Madelyn Smigla, a senior who graduated from IUPUI over the weekend, has always been driven by a passion to help others.
Smigla channeled that desire, as well as her interest in criminal justice and forensics, into becoming a sworn police officer through the Indiana University Police Academy during her sophomore year.
“When I got to IUPUI and found out about the cadet program, I saw it as a great route to get my academy certification and get some experience being a police officer,” she said.
IU is home to the only Cadet Officer Program in the nation that allows full-time students to earn a college degree while becoming a state-certified police officer. Smigla graduated from the program in 2021 and has worked as a part-time officer while studying in the School of Science at IUPUI.
Yet being a police officer and a college student wasn’t the only one-of-kind experience Smigla would have during her time on IU’s Indianapolis campus. She also become the first IU student to hold an internship in the Digital Forensics Unit, a partnership between the IU Police Department and the Indianapolis Metropolitan Police Department.
Led by IUPD Detective Sarah McKalips, a forensic examiner, the Digital Forensic Unit’s internship program started in the fall of 2022. The new internship opportunity allowed Smigla to work on real felony-level cases and process digital evidence like cell phones, computers, smart watches and other devices to help solve crimes in an established lab environment with multiple forensic examiners.
“The interns are gaining a whole new skill set that makes them an attractive candidate on the job market,” McKalips said. “It teaches them how to utilize forensic tools, photograph and maintain a chain-of-custody log, and take contemporaneous notes, which is work they would be doing in a lab setting.”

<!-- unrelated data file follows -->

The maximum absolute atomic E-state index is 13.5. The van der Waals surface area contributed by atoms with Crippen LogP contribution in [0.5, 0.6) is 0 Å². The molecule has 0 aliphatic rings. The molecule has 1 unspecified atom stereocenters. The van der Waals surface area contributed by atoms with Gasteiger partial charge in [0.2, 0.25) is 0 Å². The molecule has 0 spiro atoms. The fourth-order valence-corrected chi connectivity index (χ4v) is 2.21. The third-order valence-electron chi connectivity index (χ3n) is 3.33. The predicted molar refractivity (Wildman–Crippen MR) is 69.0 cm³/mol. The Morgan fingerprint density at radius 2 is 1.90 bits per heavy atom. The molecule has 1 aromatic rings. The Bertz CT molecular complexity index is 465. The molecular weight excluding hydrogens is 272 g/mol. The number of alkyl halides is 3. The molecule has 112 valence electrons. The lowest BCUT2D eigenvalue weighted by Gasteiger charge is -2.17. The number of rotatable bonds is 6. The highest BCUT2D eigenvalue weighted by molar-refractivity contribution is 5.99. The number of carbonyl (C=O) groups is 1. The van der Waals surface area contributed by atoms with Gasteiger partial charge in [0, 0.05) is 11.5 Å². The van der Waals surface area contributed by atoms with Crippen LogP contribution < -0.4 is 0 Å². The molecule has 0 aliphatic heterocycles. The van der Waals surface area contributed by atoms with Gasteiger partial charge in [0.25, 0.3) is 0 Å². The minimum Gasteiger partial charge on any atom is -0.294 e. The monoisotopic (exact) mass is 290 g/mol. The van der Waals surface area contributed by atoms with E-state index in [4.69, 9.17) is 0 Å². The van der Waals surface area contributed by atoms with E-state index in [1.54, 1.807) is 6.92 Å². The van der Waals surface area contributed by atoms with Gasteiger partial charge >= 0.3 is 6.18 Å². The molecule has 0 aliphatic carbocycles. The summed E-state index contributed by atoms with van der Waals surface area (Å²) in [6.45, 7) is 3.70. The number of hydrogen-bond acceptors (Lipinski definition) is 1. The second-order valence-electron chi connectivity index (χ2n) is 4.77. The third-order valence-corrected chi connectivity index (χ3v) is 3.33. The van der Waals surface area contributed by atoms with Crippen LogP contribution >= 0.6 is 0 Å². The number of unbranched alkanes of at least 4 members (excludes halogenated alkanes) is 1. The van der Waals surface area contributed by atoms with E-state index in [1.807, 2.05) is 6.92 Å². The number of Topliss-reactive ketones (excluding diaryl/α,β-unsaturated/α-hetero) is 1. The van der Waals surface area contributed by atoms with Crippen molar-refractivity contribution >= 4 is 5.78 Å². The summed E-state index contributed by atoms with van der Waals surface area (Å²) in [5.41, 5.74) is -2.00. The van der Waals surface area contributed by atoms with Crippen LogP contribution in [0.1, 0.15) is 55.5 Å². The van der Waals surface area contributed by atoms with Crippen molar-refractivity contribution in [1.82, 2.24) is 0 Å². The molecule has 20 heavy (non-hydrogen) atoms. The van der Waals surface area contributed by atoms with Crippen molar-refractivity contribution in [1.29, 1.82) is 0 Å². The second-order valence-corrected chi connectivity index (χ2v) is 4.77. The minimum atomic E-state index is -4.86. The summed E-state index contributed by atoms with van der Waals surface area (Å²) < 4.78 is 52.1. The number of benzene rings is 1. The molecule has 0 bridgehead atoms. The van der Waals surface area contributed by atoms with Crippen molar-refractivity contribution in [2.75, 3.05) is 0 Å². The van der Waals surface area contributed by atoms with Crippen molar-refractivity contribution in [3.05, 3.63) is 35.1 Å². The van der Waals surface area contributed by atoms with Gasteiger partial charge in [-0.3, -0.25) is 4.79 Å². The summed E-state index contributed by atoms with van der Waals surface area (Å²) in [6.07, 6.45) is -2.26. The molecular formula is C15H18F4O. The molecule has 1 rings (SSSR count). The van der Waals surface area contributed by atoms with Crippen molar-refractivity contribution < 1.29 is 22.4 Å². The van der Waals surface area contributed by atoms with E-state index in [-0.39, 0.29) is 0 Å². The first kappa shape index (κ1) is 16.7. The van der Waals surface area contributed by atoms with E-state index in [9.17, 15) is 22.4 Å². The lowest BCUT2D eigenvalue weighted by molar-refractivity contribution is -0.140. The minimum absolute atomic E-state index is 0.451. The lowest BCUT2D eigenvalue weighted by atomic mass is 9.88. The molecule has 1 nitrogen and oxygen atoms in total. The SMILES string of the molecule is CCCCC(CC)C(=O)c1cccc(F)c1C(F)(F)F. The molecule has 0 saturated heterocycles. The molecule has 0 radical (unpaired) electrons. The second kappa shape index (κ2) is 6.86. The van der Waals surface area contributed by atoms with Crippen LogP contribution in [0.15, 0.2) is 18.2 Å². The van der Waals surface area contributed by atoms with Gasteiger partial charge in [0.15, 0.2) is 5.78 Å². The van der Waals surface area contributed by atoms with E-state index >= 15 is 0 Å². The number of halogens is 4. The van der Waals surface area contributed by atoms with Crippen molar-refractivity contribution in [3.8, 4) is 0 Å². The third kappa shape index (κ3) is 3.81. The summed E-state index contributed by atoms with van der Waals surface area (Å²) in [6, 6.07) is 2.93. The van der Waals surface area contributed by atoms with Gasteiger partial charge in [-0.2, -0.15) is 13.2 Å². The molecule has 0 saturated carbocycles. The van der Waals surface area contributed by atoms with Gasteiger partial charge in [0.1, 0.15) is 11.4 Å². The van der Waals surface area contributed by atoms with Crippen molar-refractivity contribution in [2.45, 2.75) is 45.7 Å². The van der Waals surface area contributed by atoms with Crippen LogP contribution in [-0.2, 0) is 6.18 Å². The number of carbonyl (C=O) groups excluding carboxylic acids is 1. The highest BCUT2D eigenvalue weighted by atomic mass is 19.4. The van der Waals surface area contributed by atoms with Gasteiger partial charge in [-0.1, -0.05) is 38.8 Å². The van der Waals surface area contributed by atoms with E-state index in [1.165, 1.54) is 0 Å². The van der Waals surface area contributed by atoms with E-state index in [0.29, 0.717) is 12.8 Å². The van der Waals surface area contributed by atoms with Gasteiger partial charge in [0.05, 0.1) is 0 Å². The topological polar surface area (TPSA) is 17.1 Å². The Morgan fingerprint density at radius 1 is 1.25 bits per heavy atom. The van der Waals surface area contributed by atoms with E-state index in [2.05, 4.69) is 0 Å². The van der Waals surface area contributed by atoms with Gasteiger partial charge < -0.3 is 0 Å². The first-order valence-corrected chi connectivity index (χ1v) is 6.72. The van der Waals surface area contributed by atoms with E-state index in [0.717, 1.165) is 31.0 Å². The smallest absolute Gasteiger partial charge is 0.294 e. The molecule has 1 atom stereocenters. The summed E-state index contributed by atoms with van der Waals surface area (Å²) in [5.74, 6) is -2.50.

Digital forensics is a rapidly expanding area of law enforcement as digital devices are increasingly used in daily life. In the past year, the Digital Forensic Unit processed more than 350 cases and is involved in any major felony that occurs within Indianapolis.
“Our lives are inescapably connected to digital devices,” McKalips said. “These devices can contain invaluable evidence that is crucial for a wide variety of cases, including violent crimes, crimes against children, narcotics cases and financial crimes. Digital forensics ensures investigators and victims alike have the best opportunity for a successful prosecution.”
For Smigla, being a police officer and working as an intern in the Digital Forensics Unit offered a rare educational opportunity.
“Both the internship and cadet program have been a very unique experience,” she said. “There aren’t many college internships where you can get hands-on experience in the criminal justice field that you’ll be working in.”
IUPD hopes to make this opportunity and others available to even more students in the future.
“As the program matures and grows, there is the potential for adding additional academic courses and possibly expanding to include a digital forensics minor or major,” McKalips said.
For now, the student who helped get the program started is ready for the next step. A double major in forensics science and chemistry, Smigla plans to seek out more lab experience after graduation to build on the unique education she’s earned at IUPUI and continue helping everyone she can.